Mr. Delbridge moveth, all the Out-ports may have a Sight of the Custom-books; that so they may know the Medium for these Seven Years past. Which the Master of the Wards now undertaketh they shall have : And so resolved.

Palatinate.

Sir J. Perrott moveth, a publick Declaration here, before our Departure (sithence his Majesty, at the Beginning of the Parliament, made his Protestation, about the Palatinate, to adventure himself, his Son, and all his Estate) that, at our next Access, we will (if the King shall require it) adventure ourselves, and all our Estates, in Defence of Religion, &c. Which, he hopeth, known abroad, will facilitate his Majesty's Treaties abroad with foreign Princes.

Mr. Becher: - That a principal Reason of his desiring [this] Adjournment, that the Parliament, as it were, sitting, * * might have his Sword ready, when Occasion, for [Defence] of Religion.

Sir Ro. Phillippes, accordant, for this Declaration: Which [thinketh] will much tend to advance the Reputation of this * abroad. - To conclude now with what his [Majesty] began, concerning the Palatinate; viz. To declare, that, if his Majesty shall not, by Peace, obtain the [Settlement] of true Religion, which now shaken, and for Recovery of the Palatinate, we all undertake for the several Shires, and Places, for which we serve, will adventure all our Fortunes, of Lives and Estates, for those Services.

Which, upon Mr. Speaker's Motion, by a general Acclamation, and Waving of Hats, allowed.

Sir D. Digges moveth, the Privy Council may declare to the King, that, notwithstanding the Zeal of this House to Religion, and the King's Children, yet they, out of their Respect to his Majesty, and resting upon his Wisdom, have never looked into Matter of State. - Moveth now, his Majesty may be moved by the Privy Council, from this House, not to delay the Treaty too long; but to bring it to Conclusion; and to try the Love and Readiness of his Subjects.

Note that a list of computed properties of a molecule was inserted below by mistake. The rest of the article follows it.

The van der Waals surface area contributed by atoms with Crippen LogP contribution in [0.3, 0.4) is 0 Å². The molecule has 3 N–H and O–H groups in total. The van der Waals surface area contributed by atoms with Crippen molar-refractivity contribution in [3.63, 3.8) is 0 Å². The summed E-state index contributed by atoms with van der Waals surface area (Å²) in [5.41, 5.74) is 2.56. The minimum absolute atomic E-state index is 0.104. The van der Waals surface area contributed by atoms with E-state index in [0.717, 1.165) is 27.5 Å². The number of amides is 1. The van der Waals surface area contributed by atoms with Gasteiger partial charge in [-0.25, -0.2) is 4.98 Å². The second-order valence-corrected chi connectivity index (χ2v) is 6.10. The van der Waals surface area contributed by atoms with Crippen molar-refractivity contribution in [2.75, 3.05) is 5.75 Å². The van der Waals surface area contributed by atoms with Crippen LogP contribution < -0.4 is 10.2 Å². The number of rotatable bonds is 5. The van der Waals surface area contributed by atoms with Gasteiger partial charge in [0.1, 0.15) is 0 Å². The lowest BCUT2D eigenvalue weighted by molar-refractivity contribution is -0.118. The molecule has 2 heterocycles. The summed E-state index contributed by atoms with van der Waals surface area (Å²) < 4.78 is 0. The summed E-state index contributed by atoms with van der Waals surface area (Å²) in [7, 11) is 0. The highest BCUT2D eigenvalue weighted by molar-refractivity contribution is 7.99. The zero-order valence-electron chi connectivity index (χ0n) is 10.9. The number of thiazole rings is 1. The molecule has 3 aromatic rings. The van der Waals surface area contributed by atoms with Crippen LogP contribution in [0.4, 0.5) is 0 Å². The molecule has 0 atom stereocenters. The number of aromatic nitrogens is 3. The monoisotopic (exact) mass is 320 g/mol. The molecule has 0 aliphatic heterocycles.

Mr. Towerson: - That London will be backward, neither in the publick, nor private : And, for the last Motion, if Ten Subsidies will not serve, Twenty shall; if Twenty will not, Thirty shall. - To have this entered double.

Sir Wm. Strowde: - This in the most seasonable Time moved. Though we desire not War, yet his Majesty shall find, when he seeth it fit, that (not speaking of Subsidies) that all our Lives and Substance shall be ready, upon Signification of his Majesty's Pleasure.

Sir Nath. Rich moveth, a Committee to set this down.

All the Privy Council of the House, Sir J. Perrott, Sir Edw. Cecill, Sir D. Digges, Mr. Towerson, Sir Nath. Rich, Sir Ro. Phillippes, Sir Edw. Mountague, Mr. Solicitor, Sir Geor. Moore, Sir Tho. Row, Sir Edw. Sands, Sir Sam. Sands, Mr. Alford, Sir Francis Fane, Chancellor Duchy, appointed, in the Committee Chamber, presently to draw this Resolution.

Sir Edw. Mountague: - That this may be the last Motion.

False Evidence - Damport committed.

Damport's Information here, and his Examination above, read ; and he, called in, and kneeling (having his Sword about him, that taken from him) was charged, by Mr. Speaker, with the Contrariety of his Information here, and above : - That he then informed, that himself and Dr. Field were to have a great Share of the 6,000 l. and yet denied, upon his Oath, the contrary.